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What You Need to Know When Reporting Pro Bono Hours

On Jan. 1, 2015, Rule 6.7 of the Indiana Rules of Professional Conduct will go into effect. This rule requires attorneys to report pro bono hours at the time of annual registration. James J. Bell, attorney at Bingham Greenebaum Doll LLP and secretary of the IndyBar Board of Directors, gives out helpful information that attorneys need to know about reporting pro bono hours.

Bell explains which cases qualify as pro bono and also how many hours must be reported. His article notes that Rule 6.7 will apply to many attorneys but does not apply to retired attorneys, members of the judiciary, judicial staff members or government lawyers prohibted from providing legal services outside of their employment.

Check out Bell’s article here so that, come 2015, you are a pro at reporting pro bono hours.

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Abrams: The IndyBar – More Than Just a Pretty Name

By Jeffrey A. Abrams, Benesch Friedlander Coplan & Aronoff LLP

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Last weekend, your executive officers and executive director attended the Conference of Metropolitan Bar Associations (COMBA) meeting in Scottsdale, Arizona. We met with bar associations from 20 cities and towns of comparable size to engage in a rigorous discussion of the challenges for bar associations as well as the programs, projects and services that have worked well in our respective communities. We were fortunate to provide our bar association friends with details on several of the programs, project and services that have worked successfully in Indianapolis, but more importantly, we were enriched with other programs, projects and services that other communities had successfully established. We all agreed that one challenge with our membership and with those attorneys who are not members is trying to effectively communicate all of the different projects, programs and services that our respective bar associations engage in.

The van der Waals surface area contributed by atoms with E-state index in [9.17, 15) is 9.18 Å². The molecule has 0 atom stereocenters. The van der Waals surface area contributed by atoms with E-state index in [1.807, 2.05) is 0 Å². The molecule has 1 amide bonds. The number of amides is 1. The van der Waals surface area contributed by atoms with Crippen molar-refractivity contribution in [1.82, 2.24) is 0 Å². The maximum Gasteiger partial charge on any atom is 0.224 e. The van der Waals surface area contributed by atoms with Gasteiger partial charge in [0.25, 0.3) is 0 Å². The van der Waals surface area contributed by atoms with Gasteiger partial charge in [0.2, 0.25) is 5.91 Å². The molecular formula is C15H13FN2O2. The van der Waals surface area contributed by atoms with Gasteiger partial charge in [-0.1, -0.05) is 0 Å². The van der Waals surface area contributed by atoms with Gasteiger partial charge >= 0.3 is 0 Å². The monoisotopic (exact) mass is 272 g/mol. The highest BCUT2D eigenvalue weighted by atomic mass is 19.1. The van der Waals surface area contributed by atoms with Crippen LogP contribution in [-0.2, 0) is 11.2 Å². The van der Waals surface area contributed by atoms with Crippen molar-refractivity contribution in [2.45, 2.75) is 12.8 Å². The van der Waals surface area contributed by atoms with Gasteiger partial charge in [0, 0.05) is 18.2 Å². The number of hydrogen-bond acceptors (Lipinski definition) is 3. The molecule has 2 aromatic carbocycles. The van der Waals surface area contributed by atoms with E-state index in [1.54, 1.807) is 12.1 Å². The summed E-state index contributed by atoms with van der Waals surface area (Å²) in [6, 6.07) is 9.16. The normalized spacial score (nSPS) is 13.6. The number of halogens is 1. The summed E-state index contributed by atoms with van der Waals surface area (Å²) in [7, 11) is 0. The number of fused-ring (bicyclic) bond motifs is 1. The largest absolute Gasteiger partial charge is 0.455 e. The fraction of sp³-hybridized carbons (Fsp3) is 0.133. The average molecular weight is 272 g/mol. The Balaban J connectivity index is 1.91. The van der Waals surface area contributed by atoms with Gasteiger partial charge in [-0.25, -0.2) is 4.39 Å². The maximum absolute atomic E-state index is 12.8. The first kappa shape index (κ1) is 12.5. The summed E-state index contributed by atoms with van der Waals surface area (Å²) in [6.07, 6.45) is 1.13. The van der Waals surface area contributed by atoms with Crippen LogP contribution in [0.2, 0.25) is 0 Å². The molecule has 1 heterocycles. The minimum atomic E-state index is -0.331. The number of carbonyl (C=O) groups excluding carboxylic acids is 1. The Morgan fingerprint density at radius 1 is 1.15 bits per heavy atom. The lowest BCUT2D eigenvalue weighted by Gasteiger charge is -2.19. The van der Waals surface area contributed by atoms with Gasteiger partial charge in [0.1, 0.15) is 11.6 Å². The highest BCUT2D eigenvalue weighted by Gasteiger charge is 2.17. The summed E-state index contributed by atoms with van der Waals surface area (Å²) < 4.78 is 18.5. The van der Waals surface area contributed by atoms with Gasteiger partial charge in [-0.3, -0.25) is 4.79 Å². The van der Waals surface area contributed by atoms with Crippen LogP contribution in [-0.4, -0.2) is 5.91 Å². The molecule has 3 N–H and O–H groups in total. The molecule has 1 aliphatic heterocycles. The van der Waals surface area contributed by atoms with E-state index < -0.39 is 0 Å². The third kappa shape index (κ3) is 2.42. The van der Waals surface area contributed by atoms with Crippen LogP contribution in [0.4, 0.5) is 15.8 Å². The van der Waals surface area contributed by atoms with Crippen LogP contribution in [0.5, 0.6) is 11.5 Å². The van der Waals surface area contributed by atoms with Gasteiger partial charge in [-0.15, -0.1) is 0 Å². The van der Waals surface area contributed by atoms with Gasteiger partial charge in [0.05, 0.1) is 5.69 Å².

Nearly one year ago, at our board retreat, we asked all of the board members to write down as many programs, projects and services that the IndyBar provided. Admittedly, many of us, yours truly included, were only able to name from some to substantially less than all of the amazing good deeds in which we participate. It was amazing to most people to learn that we have more than 100 projects, programs and services offered to our members, lawyers and the community.

I thought it would be beneficial to include a list of just some of these since I know that each of you have some interest in helping somebody. We do it every day with our clients, but we also have the opportunity to help other less privileged people.

20 Sections
4 Divisions
100+ Live CLE Programs Each Year
50+ Social/Networking Events Each Year
Amicus Curiae Committee
Applied Professionalism Course
Ask a Lawyer
Attorneys for an Independent Bench Standing Committee
Bankruptcy Help Line
Bench Bar Conference
Bill Watch Legislative Reports
Destination CLE
Election Inspector Training
Go Green Committee
Government Practice Section Debate Series
Green Legal Initiative
Grievance Committee
HEAL (Helping Enrich Attorneys Lives)
Homeless Project
Hospice Program
Indiana Appellate Institute
Indiana Judicial Biographies Project
Indy Lawyer Finder
IndyBar Bar Leader Series
IndyBar Diversity Job Fair
IndyBar Job Bank
IndyBar Review Course
IndyBar Social Media: Twitter, Facebook and LinkedIn
Judicial and Attorney Criticism Response Committees
Judicial Excellence Standing Committee
Justice Center Task Force
Lawyer Referral Service
Lawyers Helping Lawyers Task Force
Legal Line
Legal Services Task Force
Legislative Committee
Leonard H. Opperman Bankruptcy Roundtable
Low Asset Will Program
Marion County Superior Court Pro Bono Program
Mediation Day
Mentor/Job Shadow Project
Modest Means Referrals: Criminal and Family Law
Navigating the Legal System Video Series
Online CLE Catalog
Online Forms Library
Online Legal Directory
Paralegal Committee
Professionalism Task Force
Project Counsel Posting Board
Public Outreach Committee